Pops had big hands.(Picture is of Pops, and my mother in front, and her youngest brother,
John behind her. ) Wide and strong and they would sweep me up and hold me over his head. His silver gray hair was always Bryl-creamed back. He had eyes that twinkled when his granddaughter walked into the room. A train engineer, his hats lined the stairs to the basement. They were gray, striped and much too big for my head when he fitted them on me, pulling them over my eyes.
An immigrant from Germany at the age of 14. Pops survived world war I in Germany and became a patriot of America during World War II. Later, he ran for office in his small town in South Dakota, and became a county commissioner. He loved his family, his five children, his wife and my best memory of him is sitting on my sofa in my teenage years, clasping the hand of the wife who loved him for forty-plus years.
I loved going to their house – the yellow Sears & Roebuck box house in Mobridge, SD. The one with the two attic bedrooms – one for the boys, and one for the girls. I would bury myself in the clothes hanging on the pole along the pitched roof, emerge with vintage shoes and purses, my imagination stirring. They had a pitched cellar door that led to the basement: I loved to slide down it when it was closed, and it fascinated me that it led into the depths of their home when opened. Mumps (Pops' name for her), had a roller dryer that she fed the wet clothes through, then hung them on the line in the backyard. I feared that my fingers would turn to hamburger between the rollers.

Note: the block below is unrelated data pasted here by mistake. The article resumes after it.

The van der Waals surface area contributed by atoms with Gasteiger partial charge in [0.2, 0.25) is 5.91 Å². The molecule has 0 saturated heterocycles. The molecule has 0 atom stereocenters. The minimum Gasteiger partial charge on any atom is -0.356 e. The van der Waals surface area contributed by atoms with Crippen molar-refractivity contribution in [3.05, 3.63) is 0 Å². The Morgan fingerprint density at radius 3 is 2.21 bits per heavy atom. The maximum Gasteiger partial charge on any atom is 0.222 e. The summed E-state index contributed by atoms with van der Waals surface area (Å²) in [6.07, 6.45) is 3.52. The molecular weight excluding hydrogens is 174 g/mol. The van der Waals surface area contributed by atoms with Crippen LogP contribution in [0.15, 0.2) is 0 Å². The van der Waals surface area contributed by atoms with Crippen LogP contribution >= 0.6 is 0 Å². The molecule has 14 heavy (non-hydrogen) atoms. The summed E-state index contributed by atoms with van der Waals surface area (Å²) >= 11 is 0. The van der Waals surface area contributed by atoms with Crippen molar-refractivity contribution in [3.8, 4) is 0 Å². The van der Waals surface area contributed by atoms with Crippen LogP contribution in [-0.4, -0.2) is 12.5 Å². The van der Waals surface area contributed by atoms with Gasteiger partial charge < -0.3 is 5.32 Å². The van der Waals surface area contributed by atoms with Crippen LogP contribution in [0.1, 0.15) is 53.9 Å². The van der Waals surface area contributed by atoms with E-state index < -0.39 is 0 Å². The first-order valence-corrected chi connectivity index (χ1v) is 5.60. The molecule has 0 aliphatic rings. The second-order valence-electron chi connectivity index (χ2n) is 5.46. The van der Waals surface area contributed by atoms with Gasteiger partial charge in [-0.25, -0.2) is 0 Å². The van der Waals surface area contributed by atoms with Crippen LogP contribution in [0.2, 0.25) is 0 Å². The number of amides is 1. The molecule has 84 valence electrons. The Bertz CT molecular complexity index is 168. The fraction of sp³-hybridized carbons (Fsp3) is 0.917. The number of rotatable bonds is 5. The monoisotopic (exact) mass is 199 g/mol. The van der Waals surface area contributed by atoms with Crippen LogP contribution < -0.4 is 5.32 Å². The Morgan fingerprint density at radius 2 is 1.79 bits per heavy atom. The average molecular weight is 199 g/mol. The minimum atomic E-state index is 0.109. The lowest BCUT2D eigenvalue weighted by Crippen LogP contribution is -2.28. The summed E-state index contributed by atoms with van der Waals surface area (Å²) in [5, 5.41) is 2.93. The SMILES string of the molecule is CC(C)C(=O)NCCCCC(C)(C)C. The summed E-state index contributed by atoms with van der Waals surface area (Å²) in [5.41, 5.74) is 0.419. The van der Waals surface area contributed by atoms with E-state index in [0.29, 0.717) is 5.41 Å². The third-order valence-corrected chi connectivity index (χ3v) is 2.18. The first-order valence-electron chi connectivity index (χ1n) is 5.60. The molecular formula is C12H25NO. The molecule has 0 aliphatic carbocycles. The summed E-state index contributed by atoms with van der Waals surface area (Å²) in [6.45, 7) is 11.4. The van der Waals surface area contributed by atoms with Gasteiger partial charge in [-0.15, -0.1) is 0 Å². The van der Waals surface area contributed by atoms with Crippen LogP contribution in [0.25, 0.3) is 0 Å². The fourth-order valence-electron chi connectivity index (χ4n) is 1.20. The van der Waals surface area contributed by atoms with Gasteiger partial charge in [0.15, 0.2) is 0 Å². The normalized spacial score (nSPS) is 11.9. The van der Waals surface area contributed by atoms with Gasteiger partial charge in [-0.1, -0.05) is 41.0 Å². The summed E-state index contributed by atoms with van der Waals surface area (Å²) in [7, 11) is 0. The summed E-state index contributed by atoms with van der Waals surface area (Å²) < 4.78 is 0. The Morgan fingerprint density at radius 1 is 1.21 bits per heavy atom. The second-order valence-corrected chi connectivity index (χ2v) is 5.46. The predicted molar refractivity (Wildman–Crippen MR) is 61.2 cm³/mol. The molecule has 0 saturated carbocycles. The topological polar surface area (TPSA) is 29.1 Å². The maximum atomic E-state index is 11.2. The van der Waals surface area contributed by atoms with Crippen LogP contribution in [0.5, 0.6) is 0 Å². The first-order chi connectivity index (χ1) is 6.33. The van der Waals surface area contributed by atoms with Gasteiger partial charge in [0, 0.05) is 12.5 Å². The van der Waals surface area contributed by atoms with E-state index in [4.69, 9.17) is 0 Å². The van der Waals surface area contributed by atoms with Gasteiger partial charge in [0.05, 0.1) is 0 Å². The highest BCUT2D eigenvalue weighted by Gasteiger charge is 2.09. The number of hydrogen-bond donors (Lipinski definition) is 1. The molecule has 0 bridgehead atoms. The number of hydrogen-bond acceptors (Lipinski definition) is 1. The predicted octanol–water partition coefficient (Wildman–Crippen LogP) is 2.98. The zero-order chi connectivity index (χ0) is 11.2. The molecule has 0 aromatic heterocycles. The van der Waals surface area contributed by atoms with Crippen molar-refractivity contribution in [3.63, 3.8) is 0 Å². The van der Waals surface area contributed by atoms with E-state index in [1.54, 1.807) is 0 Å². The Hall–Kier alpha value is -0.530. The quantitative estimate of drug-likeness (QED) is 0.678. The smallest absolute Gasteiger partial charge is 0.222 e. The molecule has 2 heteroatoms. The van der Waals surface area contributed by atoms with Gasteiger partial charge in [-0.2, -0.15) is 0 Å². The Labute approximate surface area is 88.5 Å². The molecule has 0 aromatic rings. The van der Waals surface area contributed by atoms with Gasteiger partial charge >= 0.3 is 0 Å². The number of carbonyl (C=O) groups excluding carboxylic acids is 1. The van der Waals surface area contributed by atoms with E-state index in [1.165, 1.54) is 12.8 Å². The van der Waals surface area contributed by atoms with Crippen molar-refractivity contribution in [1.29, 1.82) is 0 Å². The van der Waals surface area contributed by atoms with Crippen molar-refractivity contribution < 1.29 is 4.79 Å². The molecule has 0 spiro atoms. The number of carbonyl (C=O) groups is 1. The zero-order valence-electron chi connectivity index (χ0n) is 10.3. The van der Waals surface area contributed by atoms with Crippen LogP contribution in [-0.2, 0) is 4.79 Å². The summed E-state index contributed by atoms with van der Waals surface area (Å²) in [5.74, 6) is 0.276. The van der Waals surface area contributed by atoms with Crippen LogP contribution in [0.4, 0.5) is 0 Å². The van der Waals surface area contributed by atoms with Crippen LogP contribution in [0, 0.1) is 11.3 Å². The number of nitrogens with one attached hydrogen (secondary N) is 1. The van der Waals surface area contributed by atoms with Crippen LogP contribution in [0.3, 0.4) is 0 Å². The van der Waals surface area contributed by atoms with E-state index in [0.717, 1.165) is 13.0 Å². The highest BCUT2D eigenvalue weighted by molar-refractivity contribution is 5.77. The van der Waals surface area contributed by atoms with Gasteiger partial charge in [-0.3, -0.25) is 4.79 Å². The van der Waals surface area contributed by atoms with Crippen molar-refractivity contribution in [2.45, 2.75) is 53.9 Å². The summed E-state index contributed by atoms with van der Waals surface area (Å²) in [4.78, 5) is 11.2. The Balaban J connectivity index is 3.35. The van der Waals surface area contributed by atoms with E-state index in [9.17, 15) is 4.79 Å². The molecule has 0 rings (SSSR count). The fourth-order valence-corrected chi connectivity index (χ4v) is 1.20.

Mumps and Pops had a stove that had a little warming tray for toast, and in their back room … an organ. In the closet in the back room they also kept an old fashioned picture viewer – the kind that came with double postcards that fit into a slot. I would curl up on their sofa – the one covered in plastic – and spend hours peering at the black and white postcards of The World's Fair, Chicago in the twenties, and images of the sea.
As I write historical fiction set in my favorite era, the 1940s, I often return to the little yellow house, the taste of my grandmother's chocolate chip cookies crunching in my mouth (she kept them in the freezer to deter quick consumption), Pops' smile as he came in from his walk downtown, holding a paper. Or, in the early days, coming in from the train station, green thermos and black lunchbox in hand. He'd set down that lunchbox and scoop me up…in his big hands.
What memories do you have of the generations that came before? The ones that set our course and shaped who we've become and the society we are today?
Share your stories for a chance to win a Memory Prize Pack! Visit the SHARE page at the Sons of Thunder website!